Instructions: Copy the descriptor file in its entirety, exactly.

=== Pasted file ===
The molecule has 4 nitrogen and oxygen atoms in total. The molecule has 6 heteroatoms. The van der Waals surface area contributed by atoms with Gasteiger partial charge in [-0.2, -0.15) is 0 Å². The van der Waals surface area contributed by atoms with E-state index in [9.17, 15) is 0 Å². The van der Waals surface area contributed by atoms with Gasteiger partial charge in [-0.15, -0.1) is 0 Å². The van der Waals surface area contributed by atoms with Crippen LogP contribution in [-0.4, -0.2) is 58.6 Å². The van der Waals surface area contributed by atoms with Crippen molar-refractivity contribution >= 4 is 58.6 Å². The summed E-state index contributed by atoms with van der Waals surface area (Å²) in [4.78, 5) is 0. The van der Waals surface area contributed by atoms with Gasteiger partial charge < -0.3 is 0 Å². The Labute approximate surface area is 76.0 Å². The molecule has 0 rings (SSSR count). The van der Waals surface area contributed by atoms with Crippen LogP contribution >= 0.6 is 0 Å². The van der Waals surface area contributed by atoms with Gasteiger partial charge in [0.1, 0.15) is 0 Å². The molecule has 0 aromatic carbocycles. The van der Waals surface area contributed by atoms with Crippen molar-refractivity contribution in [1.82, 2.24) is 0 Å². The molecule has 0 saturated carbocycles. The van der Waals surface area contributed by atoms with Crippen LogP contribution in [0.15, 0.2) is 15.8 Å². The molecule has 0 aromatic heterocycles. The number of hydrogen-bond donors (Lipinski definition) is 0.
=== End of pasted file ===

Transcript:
The molecule has 4 nitrogen and oxygen atoms in total. The molecule has 6 heteroatoms. The van der Waals surface area contributed by atoms with Gasteiger partial charge in [-0.2, -0.15) is 0 Å². The van der Waals surface area contributed by atoms with E-state index in [9.17, 15) is 0 Å². The van der Waals surface area contributed by atoms with Gasteiger partial charge in [-0.15, -0.1) is 0 Å². The van der Waals surface area contributed by atoms with Crippen LogP contribution in [-0.4, -0.2) is 58.6 Å². The van der Waals surface area contributed by atoms with Crippen molar-refractivity contribution >= 4 is 58.6 Å². The summed E-state index contributed by atoms with van der Waals surface area (Å²) in [4.78, 5) is 0. The van der Waals surface area contributed by atoms with Gasteiger partial charge < -0.3 is 0 Å². The Labute approximate surface area is 76.0 Å². The molecule has 0 rings (SSSR count). The van der Waals surface area contributed by atoms with Crippen LogP contribution >= 0.6 is 0 Å². The van der Waals surface area contributed by atoms with Gasteiger partial charge in [0.1, 0.15) is 0 Å². The molecule has 0 aromatic carbocycles. The van der Waals surface area contributed by atoms with Crippen molar-refractivity contribution in [1.82, 2.24) is 0 Å². The molecule has 0 saturated carbocycles. The van der Waals surface area contributed by atoms with Crippen LogP contribution in [0.15, 0.2) is 15.8 Å². The molecule has 0 aromatic heterocycles. The number of hydrogen-bond donors (Lipinski definition) is 0.